India has a 50-50 chance of being a ‘break-out nation’ economically, Ruchir Sharma, managing director and head of emerging markets and global macro, Morgan Stanley said at an event held in New Delhi today.
Being at the right stage of its reform cycle coupled with a healthy investment to gross domestic product (GDP) ratio and local investors not rushing abroad are the positive factors for India, but corruption and other negative factors pose a real threat to the growth story, said, Sharma who heads one of the world’s leading emerging market funds at investment management firm Morgan Stanley Investment Management in New York.
“Lack of trade with neighbours, deteriorating levels of corruption, high current account deficit and inflation woes and same government being in power for about nine years are certain negative factors leading to slow growth of Indian economy,” said Sharma, inaugurating 93rd Foundation Day of The Associated Chambers of Commerce and Industry of India (ASSOCHAM).
“India is a very stable growth story and will continue that way but to grow at 7-8 per cent we need to take really tough decisions over the next couple of years,” said Mr Sharma while delivering the lecture on “Prospects of India as a break-out nation.”
Praising the recent reform momentum initiated by the government, Mr Sharma said that it will help economy to grow further. “There is a large amount of liquidity in the global economy and FIIs would keep a check on the current account deficit but any event on the macro front may put serious strains on the inflows.”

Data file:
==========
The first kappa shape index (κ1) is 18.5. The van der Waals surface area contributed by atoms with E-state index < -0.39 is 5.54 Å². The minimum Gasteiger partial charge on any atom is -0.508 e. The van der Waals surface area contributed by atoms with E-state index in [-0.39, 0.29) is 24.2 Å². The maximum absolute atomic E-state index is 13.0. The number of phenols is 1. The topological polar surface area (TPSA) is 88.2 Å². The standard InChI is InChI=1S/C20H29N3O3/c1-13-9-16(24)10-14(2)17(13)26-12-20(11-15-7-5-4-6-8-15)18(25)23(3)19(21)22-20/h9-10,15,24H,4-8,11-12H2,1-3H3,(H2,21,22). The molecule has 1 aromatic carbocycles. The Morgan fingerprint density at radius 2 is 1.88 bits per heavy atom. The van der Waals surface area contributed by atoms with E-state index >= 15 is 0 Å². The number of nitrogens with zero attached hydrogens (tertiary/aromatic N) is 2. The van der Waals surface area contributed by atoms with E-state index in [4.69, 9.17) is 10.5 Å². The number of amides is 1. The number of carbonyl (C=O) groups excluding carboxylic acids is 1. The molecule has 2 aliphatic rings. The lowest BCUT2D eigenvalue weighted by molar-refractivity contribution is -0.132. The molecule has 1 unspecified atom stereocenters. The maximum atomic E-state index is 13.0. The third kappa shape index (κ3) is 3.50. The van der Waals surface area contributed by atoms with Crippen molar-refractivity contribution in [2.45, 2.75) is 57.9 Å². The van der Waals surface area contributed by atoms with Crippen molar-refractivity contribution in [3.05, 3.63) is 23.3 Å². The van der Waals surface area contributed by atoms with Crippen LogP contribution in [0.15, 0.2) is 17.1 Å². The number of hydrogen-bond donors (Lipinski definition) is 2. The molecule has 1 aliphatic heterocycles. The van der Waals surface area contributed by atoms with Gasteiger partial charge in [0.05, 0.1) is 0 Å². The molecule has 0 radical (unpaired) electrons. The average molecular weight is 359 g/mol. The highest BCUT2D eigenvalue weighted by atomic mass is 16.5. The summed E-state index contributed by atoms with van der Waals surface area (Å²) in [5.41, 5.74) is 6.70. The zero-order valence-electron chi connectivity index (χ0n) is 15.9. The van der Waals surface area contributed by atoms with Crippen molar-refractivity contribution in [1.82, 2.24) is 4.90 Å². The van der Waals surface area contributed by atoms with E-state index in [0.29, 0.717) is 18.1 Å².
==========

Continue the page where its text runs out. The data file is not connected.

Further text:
Mr Sharma listed among the negative factors outgoing FDI level here as “too high”, “disproportionate inflation ranking of the country”, inadequate trade within the region and corruption.
According to him emergence of new billionaires and new industries in which this wealth is made was a strong indicator of a nation becoming a break-out level.
Illustrating this connection with examples of Russia and China and comparing performance of billionaire emergence in India over the last few years.
On the positive growth factors and prospects for the future, Sharma said governments that come to power tend to push up growth rates as they experiment with new ideas while those long years in power tend to become sloppy.
However, he conceded that in recent days the Central Government here was taking the right steps for economic reform to make the economy more competitive. He said that there would be a fresh government in 2014 was a good sign as whoever would be in power would also bring new ideas.
He also found hopeful prospects in the fact that states that were once considered as backward like Bihar, Madhya Pradesh and Chhattisgarh were doing well raising their state GDP growth 10 per cent and beyond and chief ministers are displaying leadership in this development.
“India’s states with effective Chief Ministers are emerging bottoms up,” said Mr Sharma. He commended as a positive sign for the country that more and more chief ministers are considering that their re-election depended on better delivery in development.
Debunking the focus on 20 to year long-term perspective in economic assessment, Mr Sharma said that a two to three year term was what the investors were looking for and governments that have to get fresh mandate every five years would now be judged by short term perspective by the people.
The current deficit of the country was symptom of investment being too low, slide in the growth for a economy with low per capita income, the rupee exchange rate was not competitive and the confidence in the economy was too low as exemplified in the rise in the gold import.
Mr Sharma suggested that India should fix an explicit inflation target of five or four per cent and work out policies to achieve it. He also questioned the high focus on innovation pointing out China had achieved a per capita income of 7,000 USD with right investment in infrastructure rather than great new innovations.